Hola, Domino’s calling

The pizza chain is a huge hit among rich Venezuelans, who can't get enough "corte Chicago" pies delivered to their doors -- rapido.

Topics: Latin America,

Hola, Domino's calling

With its red-tiled roofs, brightly painted storefronts and quaint town square that’s home to a pair of sloths, El Hatillo is the kind of small Venezuelan town that harks back to an era when life moved at a more leisurely pace.

But tucked away on Calle Bella Vista, just a few minutes from the main square, Wilmer Moreno anxiously watches the clock. “We have 40 minutes to get it to you, otherwise your pizza is free,” the 32-year-old manager of Domino’s Pizza tells a caller.

Armed with an armada of seven motor scooters and a staff of 10 delivery guys who sport familiar red, white and blue uniforms, Moreno oversees one of the most popular food places in town. Once the territory of street vendors and mom-and-pop food spots, this South American nation of 23 million has developed a penchant for hot ham-and-cheese pies delivered right to their doors — rápido.

Like many other American fast-food chains, Domino’s domestic business has slowed, which means its main opportunities for growth remain outside U.S. borders. During the second quarter of this year, the Michigan pizza chain’s domestic same-store sales grew a mere 2.3 percent, compared with 4.5 percent in international markets. Overall, Domino’s international subsidiary last year contributed a fourth, or approximately $840 million, of the company’s $3.36 billion in sales.

Domino’s is thriving globally, particularly in a nation like Venezuela, where the American lure still holds strong — and that’s good news for Bain Capital, which purchased Domino’s in 1998 and plans eventually to take it public. The company now has 22 franchises in the country, adding to its 2,014 stores in 61 other international markets. More impressive, in its 15-year history overseas, Domino’s has yet to see a drop in sales in its international division. By comparison, its domestic franchises last year reported a 1.7 percent sales drop from 1998.

“Forgive the pun, but the international market really is a world of possibilities,” Domino’s spokesman Tim McIntyre says. “I think pizza is an American food, and so it is very exotic in some places.”

It wasn’t hard to sell the American fast-food concept to Venezuelans, says Juan Pestana, president of a private firm of investors that owns 11 Domino’s franchises, including the one in El Hatillo. “There have always been pizzerias in Venezuela, but no one ever offered to deliver.”

That has been a key ingredient to Domino’s success. The 40-year-old pizza chain has capitalized on Venezuela’s soaring crime rate and numerous incidents of carjackings, muggings and shootings, which have kept many of Caracas’ wealthier residents housebound.

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“What hooks our customers is they get the best pizza in the safety of their home,” Pestana says.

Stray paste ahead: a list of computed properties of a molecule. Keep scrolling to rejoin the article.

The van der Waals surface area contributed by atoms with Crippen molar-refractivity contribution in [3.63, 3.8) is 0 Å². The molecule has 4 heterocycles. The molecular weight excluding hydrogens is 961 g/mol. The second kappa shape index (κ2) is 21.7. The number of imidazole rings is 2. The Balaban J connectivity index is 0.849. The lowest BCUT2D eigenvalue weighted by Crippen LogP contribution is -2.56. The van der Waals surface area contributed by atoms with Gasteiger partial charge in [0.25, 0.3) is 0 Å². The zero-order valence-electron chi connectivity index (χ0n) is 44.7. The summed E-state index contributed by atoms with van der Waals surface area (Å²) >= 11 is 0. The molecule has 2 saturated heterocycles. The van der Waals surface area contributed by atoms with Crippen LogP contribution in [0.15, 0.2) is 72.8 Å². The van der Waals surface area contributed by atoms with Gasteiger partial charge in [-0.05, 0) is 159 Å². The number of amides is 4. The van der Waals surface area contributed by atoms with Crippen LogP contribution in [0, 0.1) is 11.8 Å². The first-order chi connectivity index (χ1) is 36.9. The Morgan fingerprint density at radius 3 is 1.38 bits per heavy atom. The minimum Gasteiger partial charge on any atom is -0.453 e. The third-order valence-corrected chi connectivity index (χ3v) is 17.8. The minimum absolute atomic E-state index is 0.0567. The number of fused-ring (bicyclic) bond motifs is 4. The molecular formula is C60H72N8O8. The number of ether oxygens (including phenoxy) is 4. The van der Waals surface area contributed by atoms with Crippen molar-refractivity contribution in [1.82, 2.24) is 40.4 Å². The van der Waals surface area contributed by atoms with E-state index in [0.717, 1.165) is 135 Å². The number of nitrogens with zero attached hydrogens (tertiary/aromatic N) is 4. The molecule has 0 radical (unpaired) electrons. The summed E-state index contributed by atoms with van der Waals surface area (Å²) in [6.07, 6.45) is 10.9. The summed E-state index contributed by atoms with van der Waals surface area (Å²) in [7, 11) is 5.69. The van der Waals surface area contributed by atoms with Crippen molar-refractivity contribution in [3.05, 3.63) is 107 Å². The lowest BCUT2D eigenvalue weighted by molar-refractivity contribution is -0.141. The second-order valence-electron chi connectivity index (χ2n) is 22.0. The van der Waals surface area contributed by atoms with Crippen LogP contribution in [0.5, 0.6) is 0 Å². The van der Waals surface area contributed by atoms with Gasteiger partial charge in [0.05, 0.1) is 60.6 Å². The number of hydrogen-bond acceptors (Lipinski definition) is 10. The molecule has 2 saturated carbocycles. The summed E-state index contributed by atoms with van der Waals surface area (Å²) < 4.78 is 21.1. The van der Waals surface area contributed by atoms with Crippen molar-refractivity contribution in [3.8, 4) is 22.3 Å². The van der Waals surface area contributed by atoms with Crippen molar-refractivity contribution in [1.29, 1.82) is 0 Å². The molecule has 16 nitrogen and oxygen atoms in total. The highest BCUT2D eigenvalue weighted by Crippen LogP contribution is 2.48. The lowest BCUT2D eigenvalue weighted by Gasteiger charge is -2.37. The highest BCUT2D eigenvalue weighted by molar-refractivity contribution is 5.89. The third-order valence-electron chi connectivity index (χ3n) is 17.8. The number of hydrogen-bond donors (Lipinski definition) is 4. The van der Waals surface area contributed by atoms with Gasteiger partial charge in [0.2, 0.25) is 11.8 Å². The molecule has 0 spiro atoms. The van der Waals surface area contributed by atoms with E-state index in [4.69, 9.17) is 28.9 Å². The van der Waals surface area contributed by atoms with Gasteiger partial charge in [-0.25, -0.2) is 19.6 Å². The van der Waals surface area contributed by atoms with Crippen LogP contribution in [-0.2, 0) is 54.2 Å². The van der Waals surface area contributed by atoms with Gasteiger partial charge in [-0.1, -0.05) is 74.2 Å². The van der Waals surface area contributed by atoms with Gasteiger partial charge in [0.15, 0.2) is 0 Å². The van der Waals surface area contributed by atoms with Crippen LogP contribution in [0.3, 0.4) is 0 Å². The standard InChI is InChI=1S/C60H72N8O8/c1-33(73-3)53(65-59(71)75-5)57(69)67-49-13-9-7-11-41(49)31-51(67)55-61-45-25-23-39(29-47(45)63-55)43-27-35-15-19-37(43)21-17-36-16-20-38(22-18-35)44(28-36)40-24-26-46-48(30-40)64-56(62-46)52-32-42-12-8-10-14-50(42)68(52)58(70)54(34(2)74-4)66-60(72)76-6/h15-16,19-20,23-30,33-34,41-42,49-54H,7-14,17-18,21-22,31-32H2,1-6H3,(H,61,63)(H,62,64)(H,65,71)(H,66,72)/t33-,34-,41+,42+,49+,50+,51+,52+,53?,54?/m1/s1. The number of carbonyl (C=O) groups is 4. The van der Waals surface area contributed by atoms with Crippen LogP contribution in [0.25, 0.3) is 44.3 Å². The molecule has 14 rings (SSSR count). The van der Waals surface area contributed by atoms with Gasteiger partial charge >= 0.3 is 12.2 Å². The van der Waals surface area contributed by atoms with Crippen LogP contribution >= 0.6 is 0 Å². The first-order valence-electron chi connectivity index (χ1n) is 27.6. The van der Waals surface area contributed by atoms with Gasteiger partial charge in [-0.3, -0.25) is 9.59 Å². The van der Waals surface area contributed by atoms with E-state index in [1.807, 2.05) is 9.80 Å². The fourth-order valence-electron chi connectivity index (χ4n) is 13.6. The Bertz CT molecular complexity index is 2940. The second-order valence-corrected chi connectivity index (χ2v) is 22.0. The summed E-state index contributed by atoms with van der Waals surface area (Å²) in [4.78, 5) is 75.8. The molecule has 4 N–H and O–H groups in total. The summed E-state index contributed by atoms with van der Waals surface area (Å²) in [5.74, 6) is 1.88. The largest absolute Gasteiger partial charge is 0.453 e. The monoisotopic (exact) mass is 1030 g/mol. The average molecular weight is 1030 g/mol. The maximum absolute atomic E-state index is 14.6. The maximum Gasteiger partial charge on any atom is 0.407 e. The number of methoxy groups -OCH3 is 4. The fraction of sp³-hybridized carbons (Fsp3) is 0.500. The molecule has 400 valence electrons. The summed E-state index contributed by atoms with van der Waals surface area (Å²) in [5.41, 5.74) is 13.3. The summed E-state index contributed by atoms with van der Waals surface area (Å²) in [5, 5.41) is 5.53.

While Pestana declined to say exactly how much his group earned last year, he says profits grew by a healthy 20 percent in 1999 — an astounding figure considering Venezuela’s high unemployment and other economic woes.

The company — which last year sold 360 million pizzas worldwide — has succeeded because it has targeted a specific Venezuelan customer, namely the rich. At a cost of anywhere from $15 to $23 for a medium pie, home delivery is a luxury only the elite can afford. That has led to an unusual transformation of Domino’s image from a working-class purveyor of fast food to a glamorous American specialty chain that delivers food on command.

For instance, at El Hatillo’s Domino’s, the menu includes a “corte Chicago” or Chicago-style deep-dish pizza that’s cut into bite-size pieces — perfect as an hors d’oeuvre or as an entree at a child’s piqata party, a social event that can rival a debutante ball.

Yet Domino’s still runs into snags in this Caribbean nation. While it has managed to blend good old American capitalism with a Latin flair, it hasn’t adapted some finer points of business, including the notion that customers are always right.

“Making the pizza is the easy part of all this,” Moreno says. “The hardest part can be the people.”

With a smile, Moreno says customers can be less than understanding when orders are botched. The store also has been held up at gunpoint three times. And on weekends, when the eatery averages up to 300 calls a day, life at the chain can be unusually stressful for such a slow-paced town.

Likewise, just getting pizzas to customers is more than challenging in a country where street names and numbers are rarely used. Would-be drivers must take a rigorous road course, spending a few days driving the streets and studying the names of buildings (often the only reference point given). Then they’re paired with a seasoned veteran of pizza delivery until they’re ready to venture out alone on one of the company’s red and white scooters.

McIntyre admits success hasn’t come without bumps. “We had to learn to adapt. At first, we went in like the ugly American and attempted to implement the American model everywhere. We faltered and quickly found out we didn’t know a lot. Now we realize our best approach is to find successful businessmen and teach them the Domino’s way.”

And that’s something Moreno is happy to learn.

“It can be a little tough with the customers, but business is going so well I can’t complain,” he says.

Sandra Hernandez is a freelance journalist who regularly writes about immigration and Latino issues in Los Angeles. She is a former staff reporter with the Associated Press and the LA Weekly and a contributor to the Los Angeles Times.

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